While outside and fresh air are always best for us, some days are too wet, too stormy, or too cold for our little ones to be outside. Thankfully that doesn’t mean they have to be couch potatoes and forsake all movement and exercise. There are lots of different indoor things to do in the winter that get your kids burning energy on indoor days! We have a wide range of ideas: some requiring parent involvement, some using a screen, and others just for kids to go about solo. There are many indoor activities within the community but these are all ideas you can do at home.
Screen-Free Indoor Movement
Go Do … and Come Back
This is one I used a lot as a tired mom living in the far north of Canada (think -40 and colder temps regularly). It was too cold for the kids outside, but they needed to move and I needed to sit! So I came up with this “game.” I had used a version for teaching phys. ed. and they loved it. I would yell out something for them to do (For example, “Go bounce 4 times on your bed.”) and then tell them to come back. So I’d say “Go bounce four times on your bed and come back.” They’d run to do it and then run back giggling. Then I’d send them to do something else. “Go to the basement and touch your elbow to the washing machine and come back.” There are really no limits; be as silly as you want to be. “Go touch your bum to 4 different doors and come back.” “Go roll like a log down the hall and come back.” This works really well for the preschool age and will tire them out, but older elementary kids can still get some fun and movement out of it too. You could even make it more difficult for them.
Simon Says and Follow the Leader
These are very basic games that most people know but are fun for your preschooler and younger elementary student. In Follow the Leader, you are participating, and the kids follow you around doing whatever movements you do (crawling, crab walk, high knees, skipping, etc.). You can even give kids a chance to be the leader. In the game Simon Says, you can sit down if you wish. If you say “Simon says,” then the children do the action. If you do not, they don’t. This way you can get them to jump up and down, run down the hall, hop like a frog, you name it.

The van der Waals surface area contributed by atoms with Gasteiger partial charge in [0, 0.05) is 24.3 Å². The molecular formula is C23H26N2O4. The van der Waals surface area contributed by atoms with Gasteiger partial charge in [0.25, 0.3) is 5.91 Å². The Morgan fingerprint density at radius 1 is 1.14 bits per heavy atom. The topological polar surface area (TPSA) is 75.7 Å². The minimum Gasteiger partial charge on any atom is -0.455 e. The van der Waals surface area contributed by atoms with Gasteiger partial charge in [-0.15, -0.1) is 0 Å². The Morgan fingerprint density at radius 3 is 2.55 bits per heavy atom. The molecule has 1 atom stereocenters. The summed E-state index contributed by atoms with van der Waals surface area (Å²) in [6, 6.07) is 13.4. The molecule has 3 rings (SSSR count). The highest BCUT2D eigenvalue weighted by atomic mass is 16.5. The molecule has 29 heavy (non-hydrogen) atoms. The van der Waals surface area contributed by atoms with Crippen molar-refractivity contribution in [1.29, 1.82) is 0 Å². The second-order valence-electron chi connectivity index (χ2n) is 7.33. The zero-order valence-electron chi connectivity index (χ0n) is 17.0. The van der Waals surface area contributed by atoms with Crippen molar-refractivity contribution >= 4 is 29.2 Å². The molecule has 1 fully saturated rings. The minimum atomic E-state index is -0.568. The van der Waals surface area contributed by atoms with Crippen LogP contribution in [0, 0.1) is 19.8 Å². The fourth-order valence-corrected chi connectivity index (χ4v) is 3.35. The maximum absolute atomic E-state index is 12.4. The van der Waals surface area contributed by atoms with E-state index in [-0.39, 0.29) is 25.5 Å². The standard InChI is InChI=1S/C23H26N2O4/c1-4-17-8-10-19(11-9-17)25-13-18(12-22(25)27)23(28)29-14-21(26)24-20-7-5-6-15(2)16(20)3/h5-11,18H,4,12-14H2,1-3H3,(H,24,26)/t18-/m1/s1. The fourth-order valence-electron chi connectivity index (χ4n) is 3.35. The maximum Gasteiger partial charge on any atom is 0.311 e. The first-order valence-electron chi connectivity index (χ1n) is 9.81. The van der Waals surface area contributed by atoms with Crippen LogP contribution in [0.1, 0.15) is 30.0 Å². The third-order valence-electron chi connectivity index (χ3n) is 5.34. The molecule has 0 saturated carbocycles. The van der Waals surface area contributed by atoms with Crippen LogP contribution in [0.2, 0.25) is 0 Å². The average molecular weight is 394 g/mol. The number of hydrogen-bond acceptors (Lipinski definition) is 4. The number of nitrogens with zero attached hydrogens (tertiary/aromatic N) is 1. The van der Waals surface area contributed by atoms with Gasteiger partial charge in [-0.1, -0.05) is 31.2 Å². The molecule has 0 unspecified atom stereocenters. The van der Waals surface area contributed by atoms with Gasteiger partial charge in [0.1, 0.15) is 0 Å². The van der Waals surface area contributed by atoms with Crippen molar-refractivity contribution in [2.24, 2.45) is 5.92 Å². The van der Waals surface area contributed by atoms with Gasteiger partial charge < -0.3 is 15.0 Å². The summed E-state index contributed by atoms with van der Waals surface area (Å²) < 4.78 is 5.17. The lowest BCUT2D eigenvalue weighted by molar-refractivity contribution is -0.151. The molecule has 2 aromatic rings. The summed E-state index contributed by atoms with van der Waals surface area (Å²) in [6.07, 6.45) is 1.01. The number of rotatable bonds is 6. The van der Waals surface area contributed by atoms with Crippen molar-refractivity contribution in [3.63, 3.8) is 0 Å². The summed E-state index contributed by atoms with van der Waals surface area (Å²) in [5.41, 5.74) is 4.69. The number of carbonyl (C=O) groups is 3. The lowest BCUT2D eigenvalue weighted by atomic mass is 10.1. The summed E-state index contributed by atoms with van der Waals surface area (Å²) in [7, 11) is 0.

Child Independent Activities
There are many indoor things to do in winter to keep kids active such as a mini trampoline and obstacle courses. Hula hoops are a great (and cheap) tool to keep kids moving indoors if you have the room. If you have an unfinished basement, kids can scooter, rollerblade, or ride their bikes in the basement. You can hang cloth swings, real swings, rings, or a bar from the ceiling and let them play. Those with lots of creativity can even create a rock wall for the kids to climb inside their house. If you use your imagination and what you have available to you, you can find ways to move. Even a mattress on the floor creates opportunities for active kids!
Freeze Dance / Movement
Nothing new or creative about this idea but still fun for all ages! Put on some music your family likes and have the kids keep moving as long as the music is playing and freeze when the music stops. You can have them dancing or just moving, running up and down halls, jumping jacks, hopping, whatever suits!
Screen Indoor Movement Activities
Coach Pirillo – YouTube Channel
This coach and gym teacher made videos during the pandemic for his students to do daily but can also be used by anyone as an indoor thing to do in winter. They are each set to one song from Kidz bop so of course use your discretion about each song choice. You can, and should, preview anything from YouTube before you play it for your children. There are 3 different types of Coach Pirillo videos: dance, using an exercise ball, and sitting in a chair. Watch a few and see what you like for your family.
YouTube and Exercise Videos
There are many options online for workouts for kids. You can search on YouTube or can use things like the beachbody app or any workout videos. Preview anything before you show it to your child.
This is just a small overview of the indoor things to do in the winter to make sure your kids are still being active. Use your imagination and work together to come up with a plan for your family!
This article has been written by homeschooling staff writers of The Canadian Schoolhouse (TCS).